Just Got Fooled Again

Well hoo-ray for The Who, always singing how they won’t get fooled again—but I did. After all this time I’ve spent in CancerLand, and all this time I’ve spent being a Curmudgeon and skeptic (that would be my whole life), one would think this ol’ Cancer Curmudgeon would not get suckered into a Breast Cancer Awareness marketing trap. But I did! I guess my defenses are not October-ready yet. (Although this heat and beach traffic has made me more than ready for Labor Day, actually. But I digress.)

Weight Watchers is partnering with American Cancer Society for a Pinktober event/stunt/thing, and it is everything that is wrong with the notion of corporate giving. I stumbled upon it via a Facebook post, and no, it was not an ad or even a sponsored post. I was hooked in by the opening question, did I experience weight gain after breast cancer. Well, YES! I’ve spoken about that before. The post went on to talk about Weight Watchers and American Cancer Society partnering on something called Project L.I.F.T. So I clicked to the article.

Now, I have to pause here to explain my state of mind as I clicked. First, I had an expectation, likely an unreasonable one. I know that expectations are the source of disappointment and suffering, yet I still have them, crazy me. Second, I confess (again, see linked post) that I know very little about any weight loss programs out there, especially the ones where one has to sign up and pay a fee, including Weight Watchers—so I was totally blind about what exactly their service is and how much it costs. As mentioned before, I was very thin growing up and could eat whatever I wanted. It has been in my cancer-induced, post-menopausal life that I’ve had to really think about what I consume. These days I really understand the jokes and memes about just looking at a piece of cheesecake and gaining weight from that act. In short, so much of this is all new to me.

So I read the article and clicked onto the website(s) to see if I could get maybe a free month’s worth of whatever services WW offers. Nope. This annoyed me. Now, some of you might be saying, the weekly fees of WW are not that much, surely if I were serious about my health I’d choose to spend my slim spare income (very slim) on WW, than say, a Netflix plan. True, but I’d counter with—how I spend my money is no one’s business, and also, if the WW fees are indeed so reasonable, would it kill them to offer a free month to breast cancer patients to get them to try it? My guess is that one month is not enough to see meaningful results, one has to stick with the program for much longer, like 6 months or a year. A year of those “small” weekly fees adds up, BTW.

At any rate, my expectation was probably out of whack.

As I continued to peruse both the article and the website, I began to realize that the “free resources” WW offers to inspire and guide breast cancer patients are really just more of the same old rah-rahing thing.

From what I could tell from the Yahoo press release, the “offers” were repetitive. The article mentioned at least twice the content for breast cancer “survivors” to help us understand why we gained and how losing will help us prevent more cancer. OK, so why does that piss me off? Because the losing=prevention of recurrence is too close to the blame game and is out there enough. I don’t need “special content” to tell me about it. Also, I’m not sure the “why” of the weight gain really matters—at least to me. I suspect some of the reasons will not apply to me, since I was E/P negative. And even if I’m wrong, so what? A mental health professional once told me she was not interested in that clichéd psychotherapy thing of going back to one’s childhood to unlock the why behind people’s current mental health issues. Why bother? She used a tennis analogy. So what if a rising tennis star has some bad serve habit instilled by her old coach for whatever reason? The point is to eradicate the bad habit—no matter how it got instilled—in order to improve her game to win. Same with mental health. I know why I have some bad mental habits, but since I cannot change the past, they do not matter. To move forward, I need to learn how to change some ruts my mind goes into. Same with my weight. I actually suspect I know why I gained some weight post-cancer treatment: I was so glad food tasted GOOD again. During that first round of the Red Devil, all I ate was mushy peas from an imitation English pub in my American beach resort area (I know, it is weird, but they were kind of the only thing I didn’t hate). Needless to say, my weight plummeted while in chemo. Now that I can have rare steaks, sushi, and whatever again—and I don’t hate the taste—I tend to just eat! It is certainly tied to my fear of recurrence. And yes, a bit tied to my thoughts of—well, I didn’t have to watch my weight before, but I did tend to make healthier choices—but forcing myself to eat yogurt and whatnot did not “save” me, so what the hell?! Bring on the chocolate cheesecake!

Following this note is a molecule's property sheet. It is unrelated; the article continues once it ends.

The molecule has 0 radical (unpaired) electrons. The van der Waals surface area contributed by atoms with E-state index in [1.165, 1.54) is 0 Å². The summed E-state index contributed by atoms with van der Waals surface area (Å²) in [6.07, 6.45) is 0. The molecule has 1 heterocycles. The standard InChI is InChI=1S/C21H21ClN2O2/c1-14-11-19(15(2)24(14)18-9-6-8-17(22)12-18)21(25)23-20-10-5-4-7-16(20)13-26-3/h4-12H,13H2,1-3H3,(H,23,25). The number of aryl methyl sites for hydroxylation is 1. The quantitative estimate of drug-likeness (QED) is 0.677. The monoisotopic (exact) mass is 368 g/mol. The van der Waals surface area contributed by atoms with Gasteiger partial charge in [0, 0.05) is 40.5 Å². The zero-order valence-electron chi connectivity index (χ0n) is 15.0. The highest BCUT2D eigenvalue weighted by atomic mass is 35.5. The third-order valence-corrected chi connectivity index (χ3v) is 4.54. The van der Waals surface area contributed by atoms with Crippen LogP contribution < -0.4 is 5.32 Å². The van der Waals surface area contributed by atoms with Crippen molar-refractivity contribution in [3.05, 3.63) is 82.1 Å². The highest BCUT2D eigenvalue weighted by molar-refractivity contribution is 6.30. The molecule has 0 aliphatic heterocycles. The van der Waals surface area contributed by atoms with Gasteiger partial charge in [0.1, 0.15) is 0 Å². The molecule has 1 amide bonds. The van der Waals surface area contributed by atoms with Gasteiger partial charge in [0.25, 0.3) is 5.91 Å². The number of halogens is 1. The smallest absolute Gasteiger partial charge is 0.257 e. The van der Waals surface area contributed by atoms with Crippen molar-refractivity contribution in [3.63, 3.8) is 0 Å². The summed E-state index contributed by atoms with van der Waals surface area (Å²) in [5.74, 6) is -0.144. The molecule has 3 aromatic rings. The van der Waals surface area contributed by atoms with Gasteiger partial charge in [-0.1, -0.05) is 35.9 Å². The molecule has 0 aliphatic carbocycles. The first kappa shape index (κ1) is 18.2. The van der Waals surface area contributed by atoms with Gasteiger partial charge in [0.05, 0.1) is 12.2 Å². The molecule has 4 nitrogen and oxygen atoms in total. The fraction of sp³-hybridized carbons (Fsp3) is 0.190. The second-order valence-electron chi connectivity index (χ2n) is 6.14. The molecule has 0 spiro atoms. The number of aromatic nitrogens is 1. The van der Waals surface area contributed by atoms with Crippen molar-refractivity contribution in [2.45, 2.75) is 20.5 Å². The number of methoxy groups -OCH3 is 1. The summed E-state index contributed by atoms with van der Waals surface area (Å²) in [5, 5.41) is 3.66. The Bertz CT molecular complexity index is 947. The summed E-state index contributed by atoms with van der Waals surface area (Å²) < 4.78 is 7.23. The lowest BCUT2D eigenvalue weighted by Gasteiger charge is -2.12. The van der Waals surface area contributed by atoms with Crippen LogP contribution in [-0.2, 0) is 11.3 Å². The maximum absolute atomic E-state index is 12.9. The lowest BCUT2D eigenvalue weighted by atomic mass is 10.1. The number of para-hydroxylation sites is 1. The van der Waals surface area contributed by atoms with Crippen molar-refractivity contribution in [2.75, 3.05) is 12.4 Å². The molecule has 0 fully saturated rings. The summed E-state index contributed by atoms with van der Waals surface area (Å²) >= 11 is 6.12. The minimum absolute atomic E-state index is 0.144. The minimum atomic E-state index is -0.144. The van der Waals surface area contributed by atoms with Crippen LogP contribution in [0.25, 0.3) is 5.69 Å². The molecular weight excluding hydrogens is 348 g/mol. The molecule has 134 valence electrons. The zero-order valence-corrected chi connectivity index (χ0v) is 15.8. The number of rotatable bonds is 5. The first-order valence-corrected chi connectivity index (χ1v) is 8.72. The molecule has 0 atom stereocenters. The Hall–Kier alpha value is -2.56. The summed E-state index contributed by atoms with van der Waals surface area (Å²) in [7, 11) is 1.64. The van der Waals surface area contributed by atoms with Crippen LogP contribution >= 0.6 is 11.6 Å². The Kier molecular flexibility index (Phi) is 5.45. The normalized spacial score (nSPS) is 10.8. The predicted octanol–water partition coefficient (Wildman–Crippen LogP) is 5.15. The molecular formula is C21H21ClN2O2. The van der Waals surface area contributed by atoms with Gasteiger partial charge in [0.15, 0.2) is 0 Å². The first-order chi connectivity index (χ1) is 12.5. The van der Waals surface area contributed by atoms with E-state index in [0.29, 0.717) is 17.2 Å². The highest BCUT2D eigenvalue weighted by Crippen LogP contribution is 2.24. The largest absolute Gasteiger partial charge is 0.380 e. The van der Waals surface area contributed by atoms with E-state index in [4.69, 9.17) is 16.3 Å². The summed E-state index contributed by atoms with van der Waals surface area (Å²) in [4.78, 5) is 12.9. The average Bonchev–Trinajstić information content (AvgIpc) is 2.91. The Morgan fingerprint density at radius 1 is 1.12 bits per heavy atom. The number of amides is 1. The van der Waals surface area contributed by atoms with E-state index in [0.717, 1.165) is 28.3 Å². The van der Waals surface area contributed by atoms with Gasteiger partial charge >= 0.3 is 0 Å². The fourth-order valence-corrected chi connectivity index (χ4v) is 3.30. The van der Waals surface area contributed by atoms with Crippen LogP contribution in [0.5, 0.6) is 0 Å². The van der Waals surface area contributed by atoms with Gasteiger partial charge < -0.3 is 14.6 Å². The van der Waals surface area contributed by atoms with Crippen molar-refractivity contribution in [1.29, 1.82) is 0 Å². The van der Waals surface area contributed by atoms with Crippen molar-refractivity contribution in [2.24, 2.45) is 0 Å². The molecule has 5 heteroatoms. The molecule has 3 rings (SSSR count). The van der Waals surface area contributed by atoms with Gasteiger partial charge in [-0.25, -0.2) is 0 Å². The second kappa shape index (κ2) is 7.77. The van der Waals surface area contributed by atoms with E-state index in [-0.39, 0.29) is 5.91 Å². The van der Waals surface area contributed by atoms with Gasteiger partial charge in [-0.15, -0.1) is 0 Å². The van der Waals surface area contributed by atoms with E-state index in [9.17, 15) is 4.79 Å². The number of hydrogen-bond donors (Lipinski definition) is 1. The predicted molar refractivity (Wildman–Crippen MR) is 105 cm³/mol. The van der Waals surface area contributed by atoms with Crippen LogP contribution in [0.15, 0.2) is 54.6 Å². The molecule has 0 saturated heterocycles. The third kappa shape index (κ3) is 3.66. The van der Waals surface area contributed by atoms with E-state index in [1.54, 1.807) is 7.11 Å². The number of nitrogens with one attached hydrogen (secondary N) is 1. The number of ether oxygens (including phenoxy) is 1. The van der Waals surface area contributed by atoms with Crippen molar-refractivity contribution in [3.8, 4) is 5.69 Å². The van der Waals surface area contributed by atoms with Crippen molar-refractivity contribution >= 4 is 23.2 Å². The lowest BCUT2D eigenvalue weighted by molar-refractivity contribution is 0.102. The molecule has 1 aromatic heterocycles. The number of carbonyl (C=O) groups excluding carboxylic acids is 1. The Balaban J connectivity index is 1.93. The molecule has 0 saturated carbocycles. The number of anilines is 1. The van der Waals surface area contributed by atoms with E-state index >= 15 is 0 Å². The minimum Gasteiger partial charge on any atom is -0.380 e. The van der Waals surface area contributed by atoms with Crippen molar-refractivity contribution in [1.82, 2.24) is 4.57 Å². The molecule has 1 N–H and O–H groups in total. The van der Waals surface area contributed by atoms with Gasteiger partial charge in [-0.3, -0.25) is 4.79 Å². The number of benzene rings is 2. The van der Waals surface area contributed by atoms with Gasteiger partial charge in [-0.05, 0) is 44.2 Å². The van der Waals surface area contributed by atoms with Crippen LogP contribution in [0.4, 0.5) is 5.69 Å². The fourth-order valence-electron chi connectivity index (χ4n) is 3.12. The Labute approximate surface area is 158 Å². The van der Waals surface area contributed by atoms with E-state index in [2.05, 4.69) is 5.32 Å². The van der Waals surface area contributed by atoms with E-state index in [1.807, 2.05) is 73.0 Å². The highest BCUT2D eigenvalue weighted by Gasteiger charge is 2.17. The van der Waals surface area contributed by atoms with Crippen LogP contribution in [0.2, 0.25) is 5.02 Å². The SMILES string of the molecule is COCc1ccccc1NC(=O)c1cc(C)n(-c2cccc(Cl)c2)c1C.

OK, I’ll stop, I’ve written that post before.

Another aspect that bothered me about the WW partnership was all the “celebrating” of survivors. Again, this was repeated twice, to make it seem like more stuff is being offered. Selected women will be featured in their October magazine. OK, so how does that help me lose weight? I know, I know, I should be happy that all breast cancer survivors are being honored because some “good” patient representative is in a magazine. But I’m not. Other patients do not represent me. And after all this time, this blog gives a smorgasbord of examples of how I am so NOT a “good” example patient. I’ll never be a representative, and I rub my hands together gleefully at my badness.

Finally, we have the shopping and showing aspect, which has always bothered me in ALL cancer/disease-of-the-month/issue-of-the-moment walks/runs/whatever awareness-raising event.  The press release talks about the exclusive products for sale. So instead of something free—which is what I wanted, free assistance in losing weight—no, I have an opportunity to SPEND. Uh, no.